Tri-Fit attempts to strike in between affordability and quality, but how does it fare? Our Tri-Fit review exposed this cross trainer to some rigorous testing, and here’s what we found…

JTX Tri-Fit feature image

JTX have a good range of cross trainers and the Tri-Fit sits firmly in the middle of the five products they offer. Although the Tri-Fit is moderately priced, it is not too far off their top-level model (the JTX Zenith Rise) in terms of functionality, and leaps and bounds ahead of their entry-level model.

As such, it is well deserving of consideration. We were lucky enough to take this cross trainer on test for three weeks. In this JTX Tri-Fit review, we show you what we discovered.

JTX Tri-Fit Overview

The Tri-Fit cross trainer is not a low-budget option, but neither will it break the bank. With this model, JTX have looked to strike the perfect blend of affordability with a high quality of build that is reliable and likely to last for years to come.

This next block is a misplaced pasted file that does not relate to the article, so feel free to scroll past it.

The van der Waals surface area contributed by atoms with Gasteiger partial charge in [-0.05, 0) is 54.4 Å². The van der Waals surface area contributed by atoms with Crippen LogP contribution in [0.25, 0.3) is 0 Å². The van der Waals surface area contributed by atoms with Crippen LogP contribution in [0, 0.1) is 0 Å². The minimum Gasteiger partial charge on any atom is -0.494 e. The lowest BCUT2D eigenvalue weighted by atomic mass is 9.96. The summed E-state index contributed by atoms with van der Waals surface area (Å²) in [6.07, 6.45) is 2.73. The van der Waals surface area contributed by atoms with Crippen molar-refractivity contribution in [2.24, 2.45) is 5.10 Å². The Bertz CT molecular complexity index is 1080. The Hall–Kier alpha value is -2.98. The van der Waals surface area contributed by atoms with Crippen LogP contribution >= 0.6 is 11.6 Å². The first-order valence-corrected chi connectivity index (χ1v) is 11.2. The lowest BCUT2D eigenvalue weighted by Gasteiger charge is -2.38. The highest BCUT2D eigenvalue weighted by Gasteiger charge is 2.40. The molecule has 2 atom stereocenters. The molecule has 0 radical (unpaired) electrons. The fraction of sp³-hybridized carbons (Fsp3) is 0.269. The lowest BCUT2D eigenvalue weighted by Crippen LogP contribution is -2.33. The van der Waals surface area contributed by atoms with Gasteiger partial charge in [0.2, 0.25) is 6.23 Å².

It has some strong specs that put it in line with commercial gym quality cross trainers, though it is very much designed to be used in the home.

The Tri-Fit looks like a quality piece of kit and has a matt black plastic outer that houses the high-quality steel mechanics driving the main functions of the machine. Though the flywheel is on the smaller side at 8.5kg, the Tri-Fit offers 16 levels of magnetic resistance that are electronically controlled.

The Tri-Fit also offers three levels of incline – which is a feature not often provided on a cross trainer, and likely what gives it its unique ‘Tri’ name. There is a large LCD display and although it won’t win any awards for its aesthetic appearance, it is perfectly functional, well-sized, and easy to read all your key data as well as enabling your to navigate the main settings.

With 19 pre-set programmes to choose from, the JTX Tri-Fit provides plenty of scope for training with a variety of foci. This includes 12 fitness-based workouts which cover hill climbing and interval workouts, with the resistance levels changing automatically as and when required.